Broadcast pitching isn’t for the faint of heart, especially now with the revolving door of the television newsroom. It’s crazy to think that since the start of the pandemic, a media list created a only few months ago is likely out of date now, thanks to shrinking newsrooms from recent layoffs and staffing consolidations. While broadcast reporters historically have had assigned beats similar to print and online media, such staffing cuts have created an “all hands on deck” approach to local TV news coverage. The reality now is that whomever is on shift covers whatever is happening at that given moment.
This new era of broadcast media in today’s “new normal” makes our jobs as publicists even more difficult. How do you know who to pitch if specific beats are no longer commonplace? And how should we as PR pros respectfully pitch a newsroom that is already spread too thin?
Here are some quick tips for pitching broadcast in today’s media landscape, based on my current observations and actual experiences.
Get back to the basics with a targeted media list and tailored pitch.
I’ve seen it done too many times to count, but no one in their right mind should compile a media list with hundreds of “target” media contacts. First of all, there is no way all of them can be relevant to your client and the story you’re trying to pitch. Secondly, a list this long is nearly impossible to research thoroughly and pitch effectively, so take the time to weed out ones that don’t make sense. Be sure to look at the contact titles to confirm who actually handles the newstation’s booking schedule. Anyone with “booker,” “segment producer,” or “producer” in their title is generally a safe bet. Pitch them.
Also, keep in mind that local newspapers and newsrooms are typically behind the curve when it comes to covering cutting-edge technologies and new trends. A story that might be a slam dunk for Business Insider or Wired featuring a hot, new tech startup and their innovative product likely won’t be of interest to the local news channel until said product becomes more mainstream among the general public or is available in the local area.
Be greedy and ask for more before you even start pitching.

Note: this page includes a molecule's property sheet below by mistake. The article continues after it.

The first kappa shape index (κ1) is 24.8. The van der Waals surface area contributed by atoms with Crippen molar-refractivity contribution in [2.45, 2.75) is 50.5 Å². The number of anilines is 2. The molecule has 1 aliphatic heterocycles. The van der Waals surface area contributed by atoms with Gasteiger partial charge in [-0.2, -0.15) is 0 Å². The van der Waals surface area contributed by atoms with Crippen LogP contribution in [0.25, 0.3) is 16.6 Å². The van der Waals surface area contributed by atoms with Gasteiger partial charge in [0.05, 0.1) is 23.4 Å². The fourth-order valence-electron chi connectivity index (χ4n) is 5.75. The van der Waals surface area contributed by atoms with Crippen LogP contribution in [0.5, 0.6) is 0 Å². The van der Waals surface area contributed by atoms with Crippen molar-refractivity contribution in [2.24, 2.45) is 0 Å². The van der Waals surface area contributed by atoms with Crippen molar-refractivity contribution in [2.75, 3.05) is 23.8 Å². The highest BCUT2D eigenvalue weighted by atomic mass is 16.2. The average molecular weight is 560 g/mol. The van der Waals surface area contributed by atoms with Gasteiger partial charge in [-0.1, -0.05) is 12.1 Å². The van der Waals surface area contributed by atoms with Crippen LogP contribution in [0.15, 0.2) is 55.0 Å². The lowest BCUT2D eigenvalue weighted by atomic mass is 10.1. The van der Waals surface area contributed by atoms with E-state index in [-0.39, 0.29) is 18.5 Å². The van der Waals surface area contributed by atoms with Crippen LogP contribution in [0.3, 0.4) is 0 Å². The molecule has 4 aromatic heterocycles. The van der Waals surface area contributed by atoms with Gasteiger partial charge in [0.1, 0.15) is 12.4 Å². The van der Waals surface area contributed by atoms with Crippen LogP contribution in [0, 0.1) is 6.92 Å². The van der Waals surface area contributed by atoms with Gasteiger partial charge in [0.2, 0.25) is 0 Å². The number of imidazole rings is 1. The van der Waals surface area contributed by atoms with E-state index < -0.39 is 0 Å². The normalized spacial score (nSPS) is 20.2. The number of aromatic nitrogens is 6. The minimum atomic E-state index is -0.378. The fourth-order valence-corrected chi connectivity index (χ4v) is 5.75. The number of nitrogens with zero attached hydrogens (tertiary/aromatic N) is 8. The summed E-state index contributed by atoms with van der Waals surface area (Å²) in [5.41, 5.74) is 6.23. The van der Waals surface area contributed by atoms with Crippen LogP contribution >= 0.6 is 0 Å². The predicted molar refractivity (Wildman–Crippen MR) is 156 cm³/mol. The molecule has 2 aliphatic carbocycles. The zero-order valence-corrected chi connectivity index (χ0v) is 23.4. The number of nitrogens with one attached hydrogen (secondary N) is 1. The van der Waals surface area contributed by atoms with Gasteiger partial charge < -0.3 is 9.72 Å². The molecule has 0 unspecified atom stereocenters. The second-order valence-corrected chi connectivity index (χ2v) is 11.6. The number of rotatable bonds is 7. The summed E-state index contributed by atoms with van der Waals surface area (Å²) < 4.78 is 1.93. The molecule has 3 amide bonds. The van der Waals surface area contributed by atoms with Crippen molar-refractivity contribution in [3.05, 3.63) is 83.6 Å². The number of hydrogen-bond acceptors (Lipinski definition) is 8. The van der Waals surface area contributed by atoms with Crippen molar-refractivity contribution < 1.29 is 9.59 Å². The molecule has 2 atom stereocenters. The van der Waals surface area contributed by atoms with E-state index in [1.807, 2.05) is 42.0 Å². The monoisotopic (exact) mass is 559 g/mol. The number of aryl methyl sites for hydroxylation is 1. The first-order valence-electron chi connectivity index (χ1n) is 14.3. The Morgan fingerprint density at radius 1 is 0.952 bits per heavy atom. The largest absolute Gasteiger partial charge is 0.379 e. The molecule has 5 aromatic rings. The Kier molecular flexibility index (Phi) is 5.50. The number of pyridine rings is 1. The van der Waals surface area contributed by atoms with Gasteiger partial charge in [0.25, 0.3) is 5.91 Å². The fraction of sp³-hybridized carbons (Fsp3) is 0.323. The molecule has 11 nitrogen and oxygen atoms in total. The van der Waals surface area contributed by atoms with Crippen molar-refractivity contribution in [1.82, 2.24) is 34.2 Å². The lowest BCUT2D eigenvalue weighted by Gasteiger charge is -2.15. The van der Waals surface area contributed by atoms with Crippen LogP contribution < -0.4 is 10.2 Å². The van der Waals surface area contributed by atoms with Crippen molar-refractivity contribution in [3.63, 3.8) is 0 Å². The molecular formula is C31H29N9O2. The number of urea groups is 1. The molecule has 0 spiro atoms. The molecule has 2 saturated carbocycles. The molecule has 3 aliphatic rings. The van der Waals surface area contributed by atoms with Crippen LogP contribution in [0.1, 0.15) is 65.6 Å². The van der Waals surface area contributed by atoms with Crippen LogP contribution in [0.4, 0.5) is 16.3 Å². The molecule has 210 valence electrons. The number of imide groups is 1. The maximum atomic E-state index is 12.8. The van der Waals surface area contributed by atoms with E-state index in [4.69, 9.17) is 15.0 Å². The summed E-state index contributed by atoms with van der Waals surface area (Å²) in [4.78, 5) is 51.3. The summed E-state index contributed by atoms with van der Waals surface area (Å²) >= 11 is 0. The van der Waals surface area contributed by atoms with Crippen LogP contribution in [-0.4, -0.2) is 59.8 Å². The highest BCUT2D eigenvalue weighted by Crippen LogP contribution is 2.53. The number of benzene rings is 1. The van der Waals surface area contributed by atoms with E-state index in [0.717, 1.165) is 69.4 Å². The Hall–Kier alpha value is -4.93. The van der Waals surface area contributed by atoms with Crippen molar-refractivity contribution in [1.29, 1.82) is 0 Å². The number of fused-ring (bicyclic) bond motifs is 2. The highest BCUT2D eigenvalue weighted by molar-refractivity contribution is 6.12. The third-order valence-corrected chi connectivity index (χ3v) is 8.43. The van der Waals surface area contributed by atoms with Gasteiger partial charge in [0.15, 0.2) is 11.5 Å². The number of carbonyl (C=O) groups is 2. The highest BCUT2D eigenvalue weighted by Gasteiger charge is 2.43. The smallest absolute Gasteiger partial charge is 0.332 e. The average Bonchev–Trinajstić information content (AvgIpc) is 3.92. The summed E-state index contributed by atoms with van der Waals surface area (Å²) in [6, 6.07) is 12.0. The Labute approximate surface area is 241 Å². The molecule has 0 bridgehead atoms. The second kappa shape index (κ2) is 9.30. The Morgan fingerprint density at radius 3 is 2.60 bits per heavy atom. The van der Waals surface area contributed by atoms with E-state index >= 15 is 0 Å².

The old days of issuing a standard press release and mass emailing it out to your broadcast and media contacts are over. In order to really sell a story, especially to broadcast media where visuals are key, you need to get creative. Ask your client for additional materials (research data, case studies, testimonials, patient stories, etc.) to help paint the full picture of the story and capture it in a way that the average community member would appreciate and understand. It’s okay to push your client and ask for more.
Don’t be afraid to pick up the phone.
Today’s younger PR pros tend to be adverse to cold-calling reporters. While journalists at media outlets generally prefer email, sometimes you have to pick up the phone to sell the story. Call the main newsroom desk line. Let the producer or booking agent know that you sent a pitch and inquire whether it can fit and be considered for an upcoming segment.
Note: The reason for calling the general newsdesk line is that broadcast media don’t usually list their direct lines publicly. This adds a layer of personal protection, as news anchors and broadcast reporters are in the public eye and want to avoid receiving unsolicited phone calls or other potential forms of harassment. The person at the desk might patch you through to their direct voicemail, so you can at least try to supplement your pitch with a little more detail.
Remember, timing is key.
Broadcast media operates on a totally different schedule than other reporters. If you’re pitching a morning show producer, they start their day at midnight, so send a pitch after 9pm so it’s at the top of their inbox when they get in. Avoid pitching producers during the show hours, as they’ll be too busy and will likely ignore it or delete it. Wait about an hour or so after the show ends to catch them before they move on to the next thing.
Being adaptable and accommodating for remote interviews.
Because of COVID, most interviews are now handled via Zoom or some other video conferencing tool. While in-person interviews are always ideal, we as PR pros understand that we need to be adaptable to the pandemic social distancing measures. You can still rely on visuals through video, and if your client has a product to feature, make sure the anchor is comfortable receiving a sample at their home to test out and experience while conducting the remote, live interview. And don’t forget about video and photo assets. If the interview is recorded, there’s time to add video or photos to it, which makes for a more interesting segment.
A little gratitude goes a long way
Finally, be sure to thank the reporter for their time and for the story. It could be that not every detail was exactly the way you wanted it to be, but in the grand scheme this shouldn’t matter. Focus on the positives, such as the producer taking a chance on you to cover your client and that you likely developed a new relationship with a local newscast member that you can call upon and bounce additional story ideas off of in the future.
For a deeper dive on these tips and more, check out my recent episode on the PR Wine Down podcast.